There may be financial circumstances that drive a person’s need to make purchases on big sale days, but if you experience the financial freedom that allows you to spend, you might even be happier if you don’t buy anything on Black Friday. Here are some realities to consider:

Acknowledge that biology is in play

If you are feeling bad about compulsive spending habits, you are not alone.

“One thing about Black Friday that makes it even more pernicious is that not only can shopping release dopamine in the brain’s reward pathways — hence becoming potentially addictive — it also manipulates the social herd source of dopamine,” shared Dr. Anna Lembke, psychiatrist and author of “Dopamine Nation: Finding Balance in the Age of Indulgence.”

Lembke, who refers to smartphones as the modern-day hypodermic needle that delivers digital dopamine 24/7, noted that when people feel they belong to a tribe and share experiences and emotions with other people, dopamine is released.

“That feeling of oneness or immersion is a huge source of dopamine and also serotonin,” Lembke said. She noted that these primitive brain circuits can get in the way of the prefrontal cortex’s ability to make rational decisions, such as realizing you can’t afford to spend the money you are spending.

fomo

Skipping Black Friday shopping this year helps counteract overconsumption.

Shop with intention

If you are looking for a different tribe, an intention-based shopping herd exists.

I recently asked on Instagram Stories whether people were opting out of Black Friday shopping and if they were doing something else instead. Many people shared that they were choosing different ways to shop this holiday season.

Carolyn Kornwitz of Boston wrote that she is opting out of Black Friday and any sale shopping altogether. “I’m going to source the majority, if not all, gifts for the kids from my local Buy Nothing Facebook group, as well as secondhand stores.”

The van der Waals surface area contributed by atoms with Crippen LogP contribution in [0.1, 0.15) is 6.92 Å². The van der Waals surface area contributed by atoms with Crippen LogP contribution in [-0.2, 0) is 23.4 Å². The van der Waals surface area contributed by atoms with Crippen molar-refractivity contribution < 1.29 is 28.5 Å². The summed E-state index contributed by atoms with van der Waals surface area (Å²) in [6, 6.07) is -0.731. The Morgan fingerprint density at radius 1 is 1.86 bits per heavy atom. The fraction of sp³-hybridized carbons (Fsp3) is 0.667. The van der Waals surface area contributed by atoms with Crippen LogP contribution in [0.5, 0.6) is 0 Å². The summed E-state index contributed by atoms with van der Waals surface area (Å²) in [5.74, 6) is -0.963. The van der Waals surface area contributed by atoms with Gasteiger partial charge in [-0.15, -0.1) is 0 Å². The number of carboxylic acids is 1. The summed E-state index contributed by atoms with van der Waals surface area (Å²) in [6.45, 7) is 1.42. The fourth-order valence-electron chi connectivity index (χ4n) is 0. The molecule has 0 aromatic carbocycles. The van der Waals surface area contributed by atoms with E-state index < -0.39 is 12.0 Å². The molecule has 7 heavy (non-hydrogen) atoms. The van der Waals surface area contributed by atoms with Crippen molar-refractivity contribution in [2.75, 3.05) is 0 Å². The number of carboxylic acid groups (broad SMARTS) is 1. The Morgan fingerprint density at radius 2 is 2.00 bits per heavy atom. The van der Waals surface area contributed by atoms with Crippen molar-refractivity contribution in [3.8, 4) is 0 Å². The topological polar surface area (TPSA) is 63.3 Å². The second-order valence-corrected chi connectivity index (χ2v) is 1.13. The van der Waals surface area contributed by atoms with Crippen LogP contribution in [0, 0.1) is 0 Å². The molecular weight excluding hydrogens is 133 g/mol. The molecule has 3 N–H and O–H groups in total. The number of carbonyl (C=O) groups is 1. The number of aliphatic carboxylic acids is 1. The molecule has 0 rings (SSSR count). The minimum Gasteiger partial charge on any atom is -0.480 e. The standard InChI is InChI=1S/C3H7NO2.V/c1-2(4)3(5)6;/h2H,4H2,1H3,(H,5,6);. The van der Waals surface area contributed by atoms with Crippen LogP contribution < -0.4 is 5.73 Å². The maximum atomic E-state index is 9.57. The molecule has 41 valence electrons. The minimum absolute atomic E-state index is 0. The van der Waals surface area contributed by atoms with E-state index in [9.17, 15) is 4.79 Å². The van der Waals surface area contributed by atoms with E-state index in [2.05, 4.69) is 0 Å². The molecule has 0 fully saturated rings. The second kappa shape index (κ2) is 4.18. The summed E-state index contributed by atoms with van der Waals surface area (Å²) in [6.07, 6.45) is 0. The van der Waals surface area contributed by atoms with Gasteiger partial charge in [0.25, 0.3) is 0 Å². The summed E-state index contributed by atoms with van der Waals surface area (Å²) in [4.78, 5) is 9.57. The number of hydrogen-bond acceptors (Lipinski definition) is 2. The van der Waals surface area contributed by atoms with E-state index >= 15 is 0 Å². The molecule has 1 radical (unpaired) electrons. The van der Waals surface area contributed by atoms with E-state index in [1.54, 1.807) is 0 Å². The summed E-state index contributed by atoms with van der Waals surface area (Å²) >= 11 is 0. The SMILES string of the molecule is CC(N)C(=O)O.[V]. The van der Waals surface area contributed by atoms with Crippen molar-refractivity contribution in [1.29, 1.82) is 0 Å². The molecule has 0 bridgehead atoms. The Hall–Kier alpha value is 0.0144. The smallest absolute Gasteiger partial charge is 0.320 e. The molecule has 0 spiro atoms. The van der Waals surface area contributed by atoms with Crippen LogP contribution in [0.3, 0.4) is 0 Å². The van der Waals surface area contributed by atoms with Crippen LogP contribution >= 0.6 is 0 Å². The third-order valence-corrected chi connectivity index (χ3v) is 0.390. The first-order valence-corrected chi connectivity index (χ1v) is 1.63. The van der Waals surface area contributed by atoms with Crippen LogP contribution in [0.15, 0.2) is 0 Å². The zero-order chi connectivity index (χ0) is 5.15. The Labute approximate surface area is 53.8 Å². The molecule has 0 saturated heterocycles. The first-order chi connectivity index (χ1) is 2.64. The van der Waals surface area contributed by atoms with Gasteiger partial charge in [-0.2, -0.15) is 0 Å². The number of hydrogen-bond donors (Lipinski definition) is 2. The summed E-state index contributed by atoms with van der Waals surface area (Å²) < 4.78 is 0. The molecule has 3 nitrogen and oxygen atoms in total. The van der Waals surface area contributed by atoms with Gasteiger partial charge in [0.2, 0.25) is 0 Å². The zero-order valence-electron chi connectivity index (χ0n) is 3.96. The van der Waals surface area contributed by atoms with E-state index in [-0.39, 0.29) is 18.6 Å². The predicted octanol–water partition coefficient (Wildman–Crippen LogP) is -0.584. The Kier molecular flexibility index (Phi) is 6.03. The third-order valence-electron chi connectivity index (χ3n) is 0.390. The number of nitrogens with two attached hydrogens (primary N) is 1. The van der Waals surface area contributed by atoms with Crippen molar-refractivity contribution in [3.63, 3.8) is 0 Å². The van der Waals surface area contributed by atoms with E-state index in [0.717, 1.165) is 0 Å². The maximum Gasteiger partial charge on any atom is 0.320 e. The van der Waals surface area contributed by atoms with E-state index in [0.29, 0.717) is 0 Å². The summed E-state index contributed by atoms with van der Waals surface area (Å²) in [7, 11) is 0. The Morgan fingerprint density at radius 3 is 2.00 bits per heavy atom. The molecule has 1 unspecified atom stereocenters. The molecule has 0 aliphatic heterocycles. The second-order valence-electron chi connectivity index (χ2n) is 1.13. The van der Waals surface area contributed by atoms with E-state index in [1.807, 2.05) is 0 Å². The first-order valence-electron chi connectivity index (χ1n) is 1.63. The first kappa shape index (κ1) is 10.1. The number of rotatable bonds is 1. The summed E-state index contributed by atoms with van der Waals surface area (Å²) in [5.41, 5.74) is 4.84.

Others shared that they were focused on supporting local businesses, independent sellers on Etsy, or putting their maker skills to use. “My pandemic hobby is knitting so everyone is getting ornate hand-knit items!” wrote Anna Brakeman of Madison, Wisconsin.

MacKinnon agreed that all spending is not created equal. “There are definitely better and worse ways to consume. Support smaller scale businesses, particularly ones that don’t have shareholders to answer to … when you spend your money, spend it in your local community thoughtfully on products that will be meaningful to you or whoever you are giving to.”

Counteract overconsumption with people and experiences

Overconsumption can result from people trying to escape their circumstances, a tactic that is understandable but ultimately doesn’t work, Lembke noted. “A potential antidote is to do the opposite and deeply immerse ourselves in our lives.”

“If we really turn towards our lives everything becomes more interesting. When we reinvest in relationships and experiences, we create new energy and new meaning and it becomes transcendent,” Lembke said.

Indeed, many people shared that they were bypassing Black Friday shopping and opting for connection time in the form of hikes with family or friends, epic games of tag, pickleball, tennis, cycling, or relaxed time at home.

Others shared that they are getting into the holiday spirit through activities such as Christmas tree trimming and experiences like “The Nutcracker” at The Kennedy Center in Washington, DC. “My parents are in town for Thanksgiving this year. We bought tickets to a nature walk/light show at Crystal Bridges, which is an art museum near us,” shared Liz Fernandez of Fayetteville, Arkansas.

Think back to lessons from last year

Evidence for non-consumerist holiday contentment may come from your own memories.

“Last year forced us to opt out of the traditional Thanksgiving thing and got us thinking this year about how we actually wanted to spend those four days off together,” wrote Kaci Lint of Mesa, Arizona. Given that she has five children, Lint noted that material items get overwhelming quickly. This Thanksgiving, her family is intentionally choosing experiences over things by traveling to camp out and watch the sunrise over the sand dunes in Utah.

MacKinnon is eager for people to shift back to the mindset that it’s enough to spend time together and concentrate on making that time a rich experience.